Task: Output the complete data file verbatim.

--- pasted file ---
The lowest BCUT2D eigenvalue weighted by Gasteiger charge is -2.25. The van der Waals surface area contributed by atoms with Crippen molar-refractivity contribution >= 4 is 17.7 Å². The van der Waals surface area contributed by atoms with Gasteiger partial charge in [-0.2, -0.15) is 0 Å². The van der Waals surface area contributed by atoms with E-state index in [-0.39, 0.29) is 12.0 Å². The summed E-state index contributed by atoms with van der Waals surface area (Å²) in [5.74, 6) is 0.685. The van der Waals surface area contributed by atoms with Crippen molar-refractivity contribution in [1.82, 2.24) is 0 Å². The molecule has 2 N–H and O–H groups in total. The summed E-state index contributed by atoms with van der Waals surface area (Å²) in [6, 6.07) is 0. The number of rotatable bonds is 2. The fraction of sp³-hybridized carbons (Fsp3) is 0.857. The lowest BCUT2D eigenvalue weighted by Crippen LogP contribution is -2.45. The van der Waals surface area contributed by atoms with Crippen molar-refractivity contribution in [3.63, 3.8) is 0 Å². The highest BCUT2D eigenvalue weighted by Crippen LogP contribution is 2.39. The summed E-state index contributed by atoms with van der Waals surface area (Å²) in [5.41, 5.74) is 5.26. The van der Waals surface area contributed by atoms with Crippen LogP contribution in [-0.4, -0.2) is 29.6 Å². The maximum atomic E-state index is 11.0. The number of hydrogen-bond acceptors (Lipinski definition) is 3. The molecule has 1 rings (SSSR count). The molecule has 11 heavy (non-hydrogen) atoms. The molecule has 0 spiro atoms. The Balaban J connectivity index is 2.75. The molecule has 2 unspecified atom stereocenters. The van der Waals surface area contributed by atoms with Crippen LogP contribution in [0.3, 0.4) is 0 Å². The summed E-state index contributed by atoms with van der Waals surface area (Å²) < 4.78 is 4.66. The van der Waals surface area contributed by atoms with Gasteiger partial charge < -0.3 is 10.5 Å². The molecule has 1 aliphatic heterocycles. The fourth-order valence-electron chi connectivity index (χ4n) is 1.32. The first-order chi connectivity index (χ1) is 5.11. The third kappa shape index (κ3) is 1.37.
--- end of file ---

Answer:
The lowest BCUT2D eigenvalue weighted by Gasteiger charge is -2.25. The van der Waals surface area contributed by atoms with Crippen molar-refractivity contribution >= 4 is 17.7 Å². The van der Waals surface area contributed by atoms with Gasteiger partial charge in [-0.2, -0.15) is 0 Å². The van der Waals surface area contributed by atoms with E-state index in [-0.39, 0.29) is 12.0 Å². The summed E-state index contributed by atoms with van der Waals surface area (Å²) in [5.74, 6) is 0.685. The van der Waals surface area contributed by atoms with Crippen molar-refractivity contribution in [1.82, 2.24) is 0 Å². The molecule has 2 N–H and O–H groups in total. The summed E-state index contributed by atoms with van der Waals surface area (Å²) in [6, 6.07) is 0. The number of rotatable bonds is 2. The fraction of sp³-hybridized carbons (Fsp3) is 0.857. The lowest BCUT2D eigenvalue weighted by Crippen LogP contribution is -2.45. The van der Waals surface area contributed by atoms with Crippen molar-refractivity contribution in [3.63, 3.8) is 0 Å². The highest BCUT2D eigenvalue weighted by Crippen LogP contribution is 2.39. The summed E-state index contributed by atoms with van der Waals surface area (Å²) in [5.41, 5.74) is 5.26. The van der Waals surface area contributed by atoms with Crippen LogP contribution in [-0.4, -0.2) is 29.6 Å². The maximum atomic E-state index is 11.0. The number of hydrogen-bond acceptors (Lipinski definition) is 3. The molecule has 1 rings (SSSR count). The molecule has 11 heavy (non-hydrogen) atoms. The molecule has 0 spiro atoms. The Balaban J connectivity index is 2.75. The molecule has 2 unspecified atom stereocenters. The van der Waals surface area contributed by atoms with Crippen LogP contribution in [0.3, 0.4) is 0 Å². The summed E-state index contributed by atoms with van der Waals surface area (Å²) < 4.78 is 4.66. The van der Waals surface area contributed by atoms with Gasteiger partial charge < -0.3 is 10.5 Å². The molecule has 1 aliphatic heterocycles. The fourth-order valence-electron chi connectivity index (χ4n) is 1.32. The first-order chi connectivity index (χ1) is 5.11. The third kappa shape index (κ3) is 1.37.